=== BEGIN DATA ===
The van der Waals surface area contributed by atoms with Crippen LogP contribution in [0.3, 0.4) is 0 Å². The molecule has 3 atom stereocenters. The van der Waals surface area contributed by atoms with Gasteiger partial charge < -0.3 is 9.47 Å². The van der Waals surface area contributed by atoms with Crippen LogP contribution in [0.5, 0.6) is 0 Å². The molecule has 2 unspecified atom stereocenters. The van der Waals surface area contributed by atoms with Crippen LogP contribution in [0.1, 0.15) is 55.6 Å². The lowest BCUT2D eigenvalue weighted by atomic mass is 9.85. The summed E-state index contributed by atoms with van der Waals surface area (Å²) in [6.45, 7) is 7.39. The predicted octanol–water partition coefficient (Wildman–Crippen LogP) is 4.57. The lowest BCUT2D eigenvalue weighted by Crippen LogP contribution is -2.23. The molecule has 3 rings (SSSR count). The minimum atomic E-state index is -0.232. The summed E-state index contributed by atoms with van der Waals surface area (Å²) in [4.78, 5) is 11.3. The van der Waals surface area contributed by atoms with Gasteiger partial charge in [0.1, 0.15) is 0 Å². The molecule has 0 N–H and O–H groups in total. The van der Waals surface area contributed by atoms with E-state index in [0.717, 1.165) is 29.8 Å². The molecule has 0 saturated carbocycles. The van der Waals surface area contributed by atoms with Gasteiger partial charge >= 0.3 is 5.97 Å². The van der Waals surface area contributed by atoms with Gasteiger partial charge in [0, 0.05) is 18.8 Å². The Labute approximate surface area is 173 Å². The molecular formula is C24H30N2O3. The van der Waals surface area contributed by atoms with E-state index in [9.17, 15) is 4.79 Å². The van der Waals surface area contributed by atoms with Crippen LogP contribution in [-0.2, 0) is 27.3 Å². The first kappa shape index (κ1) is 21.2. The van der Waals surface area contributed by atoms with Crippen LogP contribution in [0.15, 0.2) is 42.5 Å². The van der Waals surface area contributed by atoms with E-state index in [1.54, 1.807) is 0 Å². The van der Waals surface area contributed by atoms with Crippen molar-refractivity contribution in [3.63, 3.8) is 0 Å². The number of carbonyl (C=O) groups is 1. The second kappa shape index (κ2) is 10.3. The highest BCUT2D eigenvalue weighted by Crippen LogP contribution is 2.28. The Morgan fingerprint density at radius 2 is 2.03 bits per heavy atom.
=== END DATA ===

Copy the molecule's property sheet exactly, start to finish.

The van der Waals surface area contributed by atoms with Crippen LogP contribution in [0.3, 0.4) is 0 Å². The molecule has 3 atom stereocenters. The van der Waals surface area contributed by atoms with Gasteiger partial charge < -0.3 is 9.47 Å². The van der Waals surface area contributed by atoms with Crippen LogP contribution in [0.5, 0.6) is 0 Å². The molecule has 2 unspecified atom stereocenters. The van der Waals surface area contributed by atoms with Crippen LogP contribution in [0.1, 0.15) is 55.6 Å². The lowest BCUT2D eigenvalue weighted by atomic mass is 9.85. The summed E-state index contributed by atoms with van der Waals surface area (Å²) in [6.45, 7) is 7.39. The predicted octanol–water partition coefficient (Wildman–Crippen LogP) is 4.57. The lowest BCUT2D eigenvalue weighted by Crippen LogP contribution is -2.23. The molecule has 3 rings (SSSR count). The minimum atomic E-state index is -0.232. The summed E-state index contributed by atoms with van der Waals surface area (Å²) in [4.78, 5) is 11.3. The van der Waals surface area contributed by atoms with Gasteiger partial charge in [0.1, 0.15) is 0 Å². The molecule has 0 N–H and O–H groups in total. The van der Waals surface area contributed by atoms with E-state index in [0.717, 1.165) is 29.8 Å². The molecule has 0 saturated carbocycles. The van der Waals surface area contributed by atoms with Gasteiger partial charge >= 0.3 is 5.97 Å². The van der Waals surface area contributed by atoms with Gasteiger partial charge in [0, 0.05) is 18.8 Å². The Labute approximate surface area is 173 Å². The molecular formula is C24H30N2O3. The van der Waals surface area contributed by atoms with E-state index in [9.17, 15) is 4.79 Å². The van der Waals surface area contributed by atoms with Crippen LogP contribution in [-0.2, 0) is 27.3 Å². The first kappa shape index (κ1) is 21.2. The van der Waals surface area contributed by atoms with Crippen LogP contribution in [0.15, 0.2) is 42.5 Å². The van der Waals surface area contributed by atoms with E-state index in [1.54, 1.807) is 0 Å². The van der Waals surface area contributed by atoms with Crippen molar-refractivity contribution in [3.63, 3.8) is 0 Å². The number of carbonyl (C=O) groups is 1. The second kappa shape index (κ2) is 10.3. The highest BCUT2D eigenvalue weighted by Crippen LogP contribution is 2.28. The Morgan fingerprint density at radius 2 is 2.03 bits per heavy atom.